Like many people I know, I am addicted to Reality TV - even the worst aspects of it! Like most viewers I know, I constantly vow not to watch another episode. And yet week after week, there I am - sitting in bed, shaking my head, shouting at the TV as if the women onscreen can hear me. It's like a car accident on the highway. You know it's horrible, and yet you look anyway. After watching several seasons of Love & Hip Hop, Basketball Wives, Mob Wives, America's Next Top Model, The Real Housewives of [INSERT CITY], and countless other reality shows, I have developed a theory about why it is that women like me who disapprove of the behaviour we're seeing on these shows keep tuning in week after week after week. My theory is simple. Reality TV shows us the worst, ugliest, unspeakable truths about ourselves.
I once heard someone say that who you are in high school is who you remain for life. The roles we assume in our formative years are roles we play for a lifetime. For instance, the kid who cut class all the time and failed semester after semester becomes the adult who shirks responsibility and can't keep a job. The nerd who wins the robotics contest year after year and leads the class in academics becomes the CEO who leads the company or the physicist who wins the coveted prizes. The loud-mouthed 'round the way girl who is always starting fights and picking on the quieter girls becomes the hoodrat neighbor who everyone dreads. Reality TV supports this theory. I suspect that the way these women are behaving is not new to them. In fact, they've probably been this way their whole lives. And THAT'S why we can't look away! Because Reality TV is holding up a mirror so that for the first time, many people are seeing THEMSELVES through the eyes of the rest of the world.
On Love & Hip Hop, we watched Chrissy deal with being in a relationship with a man who didn't want to commit and get married. Taking matters into her own hands, she proposed to HIM on national TV and battled with his disapproving mom. Many viewers criticized Chrissy, calling her desperate. Simultaneously, we watched Emily being treated like a non-MF'ing factor by her baby daddy who refused to appear on screen with her and blatantly cheated, parading his lovers in front of her with no regard for her feelings. When Kimbella announced that she had slept with Emily's so-called man, viewers were shocked to see CHRISSY attack Kimbella in Emily's defense, while Emily did little more than cry on the sidelines. This one really divided viewers! Half were cheering for Chrissy, proud that she had beaten up the home wrecking groupie. The other half were outraged that Chrissy had gotten involved in a situation that clearly didn't involve her and were appalled that she had attacked Kimbella with such venom. Many wondered if Chrissy was beating Kimbella because Kimbella reminded Chrissy of all the women her own man had creeped with over the years. Had Kimbella been Chrissy's punching bag because Chrissy needed someone to take out her frustrations on? And was Emily a sorry, pathetic cry baby who couldn't fight her own battles?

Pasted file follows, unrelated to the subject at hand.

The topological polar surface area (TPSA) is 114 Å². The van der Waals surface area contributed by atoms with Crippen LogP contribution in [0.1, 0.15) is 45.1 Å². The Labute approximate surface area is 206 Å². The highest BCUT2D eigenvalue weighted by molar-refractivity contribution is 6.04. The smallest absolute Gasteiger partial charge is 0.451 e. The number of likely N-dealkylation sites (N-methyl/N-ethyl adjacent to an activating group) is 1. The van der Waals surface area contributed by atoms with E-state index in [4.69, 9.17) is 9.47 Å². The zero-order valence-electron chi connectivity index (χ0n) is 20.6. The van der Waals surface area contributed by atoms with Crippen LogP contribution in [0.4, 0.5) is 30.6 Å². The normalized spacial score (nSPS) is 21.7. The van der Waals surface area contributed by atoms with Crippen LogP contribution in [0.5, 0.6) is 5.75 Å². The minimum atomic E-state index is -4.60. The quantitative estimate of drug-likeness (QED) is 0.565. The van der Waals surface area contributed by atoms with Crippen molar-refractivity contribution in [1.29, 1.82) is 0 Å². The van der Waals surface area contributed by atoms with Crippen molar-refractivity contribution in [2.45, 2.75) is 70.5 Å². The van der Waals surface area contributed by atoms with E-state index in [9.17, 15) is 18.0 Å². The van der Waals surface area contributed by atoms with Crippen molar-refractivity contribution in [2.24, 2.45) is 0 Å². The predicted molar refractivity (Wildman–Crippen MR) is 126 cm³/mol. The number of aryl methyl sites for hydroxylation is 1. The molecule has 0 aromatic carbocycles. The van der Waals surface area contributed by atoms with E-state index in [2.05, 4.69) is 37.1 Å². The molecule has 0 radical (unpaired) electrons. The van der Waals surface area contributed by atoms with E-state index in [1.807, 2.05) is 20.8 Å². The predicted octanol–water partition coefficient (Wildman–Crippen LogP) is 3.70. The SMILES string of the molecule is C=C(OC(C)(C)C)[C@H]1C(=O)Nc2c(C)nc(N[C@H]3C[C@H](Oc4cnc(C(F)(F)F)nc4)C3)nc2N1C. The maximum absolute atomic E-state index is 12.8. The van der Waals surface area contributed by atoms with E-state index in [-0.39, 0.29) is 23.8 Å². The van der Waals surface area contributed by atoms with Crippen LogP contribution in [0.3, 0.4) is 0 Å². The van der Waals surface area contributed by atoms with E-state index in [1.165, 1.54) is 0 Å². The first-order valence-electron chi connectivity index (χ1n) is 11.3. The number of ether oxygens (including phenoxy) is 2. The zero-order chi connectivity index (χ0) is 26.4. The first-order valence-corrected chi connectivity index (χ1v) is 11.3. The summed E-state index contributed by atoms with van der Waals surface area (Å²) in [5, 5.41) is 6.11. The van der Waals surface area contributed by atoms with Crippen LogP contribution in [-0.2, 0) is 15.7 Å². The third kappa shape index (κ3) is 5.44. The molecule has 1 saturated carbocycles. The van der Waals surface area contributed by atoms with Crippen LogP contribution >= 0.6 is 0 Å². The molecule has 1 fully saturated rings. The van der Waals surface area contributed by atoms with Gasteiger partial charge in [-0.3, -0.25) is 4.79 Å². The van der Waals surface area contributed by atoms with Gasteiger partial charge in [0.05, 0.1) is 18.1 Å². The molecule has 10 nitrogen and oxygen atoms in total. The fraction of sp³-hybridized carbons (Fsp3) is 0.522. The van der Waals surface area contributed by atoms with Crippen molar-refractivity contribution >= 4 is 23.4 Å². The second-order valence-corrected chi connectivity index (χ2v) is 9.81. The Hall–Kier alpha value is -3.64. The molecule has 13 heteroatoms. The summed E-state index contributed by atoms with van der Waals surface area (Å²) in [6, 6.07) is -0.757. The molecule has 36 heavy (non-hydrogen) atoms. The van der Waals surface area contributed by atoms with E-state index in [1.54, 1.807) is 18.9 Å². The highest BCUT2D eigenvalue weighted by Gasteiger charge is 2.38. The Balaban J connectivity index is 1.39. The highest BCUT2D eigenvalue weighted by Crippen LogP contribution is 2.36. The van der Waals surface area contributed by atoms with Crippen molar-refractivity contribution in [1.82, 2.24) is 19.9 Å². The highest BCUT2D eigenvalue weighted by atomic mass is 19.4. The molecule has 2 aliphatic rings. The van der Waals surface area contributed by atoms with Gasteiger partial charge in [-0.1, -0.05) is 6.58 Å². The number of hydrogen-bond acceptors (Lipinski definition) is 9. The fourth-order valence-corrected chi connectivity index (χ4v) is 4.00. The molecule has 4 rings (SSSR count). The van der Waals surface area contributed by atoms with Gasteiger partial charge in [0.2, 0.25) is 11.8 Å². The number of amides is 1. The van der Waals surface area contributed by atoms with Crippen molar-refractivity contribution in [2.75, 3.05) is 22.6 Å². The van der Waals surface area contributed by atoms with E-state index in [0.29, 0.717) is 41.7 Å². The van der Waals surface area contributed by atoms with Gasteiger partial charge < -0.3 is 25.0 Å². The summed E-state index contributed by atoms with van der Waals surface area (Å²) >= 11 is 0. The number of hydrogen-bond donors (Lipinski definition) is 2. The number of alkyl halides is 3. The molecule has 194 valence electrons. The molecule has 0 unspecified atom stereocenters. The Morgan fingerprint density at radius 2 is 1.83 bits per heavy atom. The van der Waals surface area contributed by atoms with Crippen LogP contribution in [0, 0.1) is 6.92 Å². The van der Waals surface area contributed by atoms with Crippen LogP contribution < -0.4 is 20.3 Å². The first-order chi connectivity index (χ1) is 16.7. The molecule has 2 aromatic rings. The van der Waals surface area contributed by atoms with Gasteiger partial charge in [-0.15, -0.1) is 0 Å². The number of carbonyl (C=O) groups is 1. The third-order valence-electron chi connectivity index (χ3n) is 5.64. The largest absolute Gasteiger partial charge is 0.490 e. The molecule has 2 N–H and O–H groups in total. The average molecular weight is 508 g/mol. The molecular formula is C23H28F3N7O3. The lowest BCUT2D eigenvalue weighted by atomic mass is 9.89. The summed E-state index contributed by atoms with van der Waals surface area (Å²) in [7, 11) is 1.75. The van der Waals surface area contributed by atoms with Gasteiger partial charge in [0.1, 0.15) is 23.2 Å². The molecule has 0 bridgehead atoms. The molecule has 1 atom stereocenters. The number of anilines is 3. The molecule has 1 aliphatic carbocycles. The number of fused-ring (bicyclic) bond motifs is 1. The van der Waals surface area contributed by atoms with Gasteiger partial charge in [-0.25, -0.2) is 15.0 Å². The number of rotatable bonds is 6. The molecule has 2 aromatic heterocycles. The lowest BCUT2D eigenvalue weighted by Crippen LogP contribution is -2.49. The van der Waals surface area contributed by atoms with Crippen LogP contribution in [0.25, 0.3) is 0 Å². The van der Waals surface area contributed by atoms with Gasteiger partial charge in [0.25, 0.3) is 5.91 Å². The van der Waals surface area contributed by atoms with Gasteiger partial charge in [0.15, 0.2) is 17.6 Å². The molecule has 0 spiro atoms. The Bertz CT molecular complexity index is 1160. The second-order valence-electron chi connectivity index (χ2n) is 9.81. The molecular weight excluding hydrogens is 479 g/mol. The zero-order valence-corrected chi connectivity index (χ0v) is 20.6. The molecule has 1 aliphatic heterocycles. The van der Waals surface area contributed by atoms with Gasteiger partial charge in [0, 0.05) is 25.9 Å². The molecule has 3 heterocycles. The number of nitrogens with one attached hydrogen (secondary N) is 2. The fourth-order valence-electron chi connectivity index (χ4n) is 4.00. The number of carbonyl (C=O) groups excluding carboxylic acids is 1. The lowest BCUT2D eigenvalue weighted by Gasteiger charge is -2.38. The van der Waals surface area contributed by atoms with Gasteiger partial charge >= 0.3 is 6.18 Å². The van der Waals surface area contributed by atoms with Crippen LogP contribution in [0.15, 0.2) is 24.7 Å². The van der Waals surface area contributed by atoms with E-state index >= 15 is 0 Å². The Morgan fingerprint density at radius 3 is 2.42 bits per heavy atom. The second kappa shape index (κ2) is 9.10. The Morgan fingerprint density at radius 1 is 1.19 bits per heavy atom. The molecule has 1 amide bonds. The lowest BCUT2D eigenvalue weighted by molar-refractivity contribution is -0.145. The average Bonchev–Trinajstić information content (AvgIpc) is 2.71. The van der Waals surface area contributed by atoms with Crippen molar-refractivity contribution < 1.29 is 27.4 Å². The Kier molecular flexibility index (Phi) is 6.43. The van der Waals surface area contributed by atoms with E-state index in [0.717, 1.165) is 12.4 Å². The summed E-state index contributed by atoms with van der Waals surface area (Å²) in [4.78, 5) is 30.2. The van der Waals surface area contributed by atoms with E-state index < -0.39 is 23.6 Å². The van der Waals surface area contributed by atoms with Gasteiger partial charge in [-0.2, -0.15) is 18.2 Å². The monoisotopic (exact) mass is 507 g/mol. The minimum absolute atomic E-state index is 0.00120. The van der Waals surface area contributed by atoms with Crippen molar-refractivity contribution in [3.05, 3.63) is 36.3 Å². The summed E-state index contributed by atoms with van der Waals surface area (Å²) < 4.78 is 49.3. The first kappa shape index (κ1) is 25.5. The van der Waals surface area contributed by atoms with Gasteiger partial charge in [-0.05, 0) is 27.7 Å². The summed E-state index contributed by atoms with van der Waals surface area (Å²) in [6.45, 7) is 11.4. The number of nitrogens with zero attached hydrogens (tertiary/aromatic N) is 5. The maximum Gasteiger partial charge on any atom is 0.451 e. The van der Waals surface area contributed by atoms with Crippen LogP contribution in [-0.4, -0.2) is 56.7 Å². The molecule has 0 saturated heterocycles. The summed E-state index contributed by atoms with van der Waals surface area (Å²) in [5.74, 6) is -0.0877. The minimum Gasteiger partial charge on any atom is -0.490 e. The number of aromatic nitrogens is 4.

I have to admit that I cried out of sympathy for Keesha during last night's episode. I couldn't believe that Tami's behaviour was being cosigned by the other cast members. At one point Shaunie O'Neal tells Keesha, "...you need to figure out how to get your bag back."
*SIDE-EYE* IS SHE SERIOUS??
Finally, Shaunie declares, "We did feel SO bad, but... the [show] must go on." Keesha leaves Tahiti and the ladies carry on with their bullying, setting their sights on another newcomer to the show - Kenya. They get some dead fish and proceed to hide the smelly animals within the nooks and crannies of Kenya's hotel room. All of this is in addition to the Jennifer/Evelyn storyline where Jen got smacked in the face and threatened just because she had the audacity to make new friends! Again, the producers and cast members went against Jennifer for having the nerve to press charges, insisting that she should have just fought it out or let it go.
So after witnessing all of this, viewers are calling for the show to be taken off the air. Twitter and Facebook are abuzz with outraged viewers who are demanding that something be done about this epidemic of adults bullying one another. Especially at a time in our society where teens and young adults are committing suicide at alarming rates because of the bullying epidemic. I know that viewers should boycott shows like this in order to get the powers that be to air more positive depictions of us on TV. Yet, we tune in week after week, fascinated by the fuckery! But what I find most interesting is that there are adult women who think this behaviour is normal, that it's okay. THAT's where the real story lies in my opinion.